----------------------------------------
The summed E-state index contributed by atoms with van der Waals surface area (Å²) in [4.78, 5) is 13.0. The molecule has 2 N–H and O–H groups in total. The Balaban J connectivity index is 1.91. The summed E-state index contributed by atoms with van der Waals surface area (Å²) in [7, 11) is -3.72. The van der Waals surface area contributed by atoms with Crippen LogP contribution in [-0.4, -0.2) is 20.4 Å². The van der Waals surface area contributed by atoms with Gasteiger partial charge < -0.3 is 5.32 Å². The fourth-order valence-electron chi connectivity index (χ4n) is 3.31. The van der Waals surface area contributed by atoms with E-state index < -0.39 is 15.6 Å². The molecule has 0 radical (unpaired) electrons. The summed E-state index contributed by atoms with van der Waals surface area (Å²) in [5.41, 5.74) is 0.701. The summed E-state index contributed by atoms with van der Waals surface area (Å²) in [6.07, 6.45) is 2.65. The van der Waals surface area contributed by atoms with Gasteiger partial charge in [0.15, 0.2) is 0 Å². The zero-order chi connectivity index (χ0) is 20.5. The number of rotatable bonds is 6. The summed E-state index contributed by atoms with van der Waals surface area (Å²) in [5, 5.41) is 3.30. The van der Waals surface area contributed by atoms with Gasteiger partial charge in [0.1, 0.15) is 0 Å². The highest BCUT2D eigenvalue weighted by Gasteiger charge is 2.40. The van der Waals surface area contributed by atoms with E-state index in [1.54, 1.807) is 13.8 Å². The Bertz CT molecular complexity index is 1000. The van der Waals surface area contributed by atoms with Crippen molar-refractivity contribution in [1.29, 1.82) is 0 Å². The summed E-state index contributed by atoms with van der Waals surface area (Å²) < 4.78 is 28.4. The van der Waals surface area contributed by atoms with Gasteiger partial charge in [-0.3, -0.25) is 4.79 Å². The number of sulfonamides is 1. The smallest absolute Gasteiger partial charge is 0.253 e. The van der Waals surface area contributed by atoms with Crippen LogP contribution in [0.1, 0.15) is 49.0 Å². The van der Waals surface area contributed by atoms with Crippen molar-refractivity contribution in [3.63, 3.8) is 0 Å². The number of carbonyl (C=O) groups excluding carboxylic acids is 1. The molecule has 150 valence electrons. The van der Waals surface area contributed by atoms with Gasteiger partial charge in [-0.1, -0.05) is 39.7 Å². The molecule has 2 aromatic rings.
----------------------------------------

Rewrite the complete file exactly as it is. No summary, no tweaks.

The summed E-state index contributed by atoms with van der Waals surface area (Å²) in [4.78, 5) is 13.0. The molecule has 2 N–H and O–H groups in total. The Balaban J connectivity index is 1.91. The summed E-state index contributed by atoms with van der Waals surface area (Å²) in [7, 11) is -3.72. The van der Waals surface area contributed by atoms with Crippen LogP contribution in [-0.4, -0.2) is 20.4 Å². The van der Waals surface area contributed by atoms with Gasteiger partial charge < -0.3 is 5.32 Å². The fourth-order valence-electron chi connectivity index (χ4n) is 3.31. The van der Waals surface area contributed by atoms with E-state index < -0.39 is 15.6 Å². The molecule has 0 radical (unpaired) electrons. The summed E-state index contributed by atoms with van der Waals surface area (Å²) in [5.41, 5.74) is 0.701. The summed E-state index contributed by atoms with van der Waals surface area (Å²) in [6.07, 6.45) is 2.65. The van der Waals surface area contributed by atoms with Gasteiger partial charge in [0.15, 0.2) is 0 Å². The zero-order chi connectivity index (χ0) is 20.5. The number of rotatable bonds is 6. The summed E-state index contributed by atoms with van der Waals surface area (Å²) in [5, 5.41) is 3.30. The van der Waals surface area contributed by atoms with Gasteiger partial charge in [0.1, 0.15) is 0 Å². The highest BCUT2D eigenvalue weighted by Gasteiger charge is 2.40. The van der Waals surface area contributed by atoms with E-state index in [1.54, 1.807) is 13.8 Å². The Bertz CT molecular complexity index is 1000. The van der Waals surface area contributed by atoms with Crippen molar-refractivity contribution in [1.29, 1.82) is 0 Å². The summed E-state index contributed by atoms with van der Waals surface area (Å²) < 4.78 is 28.4. The van der Waals surface area contributed by atoms with Gasteiger partial charge in [-0.3, -0.25) is 4.79 Å². The number of sulfonamides is 1. The smallest absolute Gasteiger partial charge is 0.253 e. The van der Waals surface area contributed by atoms with Crippen LogP contribution in [0.1, 0.15) is 49.0 Å². The van der Waals surface area contributed by atoms with Crippen molar-refractivity contribution in [3.63, 3.8) is 0 Å². The number of carbonyl (C=O) groups excluding carboxylic acids is 1. The molecule has 150 valence electrons. The van der Waals surface area contributed by atoms with Gasteiger partial charge in [-0.1, -0.05) is 39.7 Å². The molecule has 2 aromatic rings.